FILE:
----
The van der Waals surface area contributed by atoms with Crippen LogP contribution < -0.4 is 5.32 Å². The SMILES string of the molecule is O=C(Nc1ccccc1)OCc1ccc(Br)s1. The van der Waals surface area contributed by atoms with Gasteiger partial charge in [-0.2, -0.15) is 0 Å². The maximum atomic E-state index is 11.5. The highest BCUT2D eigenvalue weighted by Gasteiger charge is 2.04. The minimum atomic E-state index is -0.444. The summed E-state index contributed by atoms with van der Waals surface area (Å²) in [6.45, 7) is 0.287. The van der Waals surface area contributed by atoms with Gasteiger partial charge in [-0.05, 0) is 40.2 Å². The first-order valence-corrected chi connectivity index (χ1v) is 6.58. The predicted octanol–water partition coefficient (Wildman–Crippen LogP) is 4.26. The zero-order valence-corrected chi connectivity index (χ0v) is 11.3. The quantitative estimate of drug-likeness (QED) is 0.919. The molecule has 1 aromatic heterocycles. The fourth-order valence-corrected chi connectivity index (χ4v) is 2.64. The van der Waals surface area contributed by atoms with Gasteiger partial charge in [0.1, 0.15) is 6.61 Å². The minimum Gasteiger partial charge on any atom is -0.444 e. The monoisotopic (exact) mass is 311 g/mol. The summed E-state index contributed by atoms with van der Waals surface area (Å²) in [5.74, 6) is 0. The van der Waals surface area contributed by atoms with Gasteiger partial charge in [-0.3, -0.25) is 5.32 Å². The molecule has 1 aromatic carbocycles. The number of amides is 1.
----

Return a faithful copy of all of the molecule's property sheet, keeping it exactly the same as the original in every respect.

The van der Waals surface area contributed by atoms with Crippen LogP contribution < -0.4 is 5.32 Å². The SMILES string of the molecule is O=C(Nc1ccccc1)OCc1ccc(Br)s1. The van der Waals surface area contributed by atoms with Gasteiger partial charge in [-0.2, -0.15) is 0 Å². The maximum atomic E-state index is 11.5. The highest BCUT2D eigenvalue weighted by Gasteiger charge is 2.04. The minimum atomic E-state index is -0.444. The summed E-state index contributed by atoms with van der Waals surface area (Å²) in [6.45, 7) is 0.287. The van der Waals surface area contributed by atoms with Gasteiger partial charge in [-0.05, 0) is 40.2 Å². The first-order valence-corrected chi connectivity index (χ1v) is 6.58. The predicted octanol–water partition coefficient (Wildman–Crippen LogP) is 4.26. The zero-order valence-corrected chi connectivity index (χ0v) is 11.3. The quantitative estimate of drug-likeness (QED) is 0.919. The molecule has 1 aromatic heterocycles. The fourth-order valence-corrected chi connectivity index (χ4v) is 2.64. The van der Waals surface area contributed by atoms with Gasteiger partial charge in [0.1, 0.15) is 6.61 Å². The minimum Gasteiger partial charge on any atom is -0.444 e. The monoisotopic (exact) mass is 311 g/mol. The summed E-state index contributed by atoms with van der Waals surface area (Å²) in [5.74, 6) is 0. The van der Waals surface area contributed by atoms with Gasteiger partial charge in [-0.3, -0.25) is 5.32 Å². The molecule has 1 aromatic carbocycles. The number of amides is 1.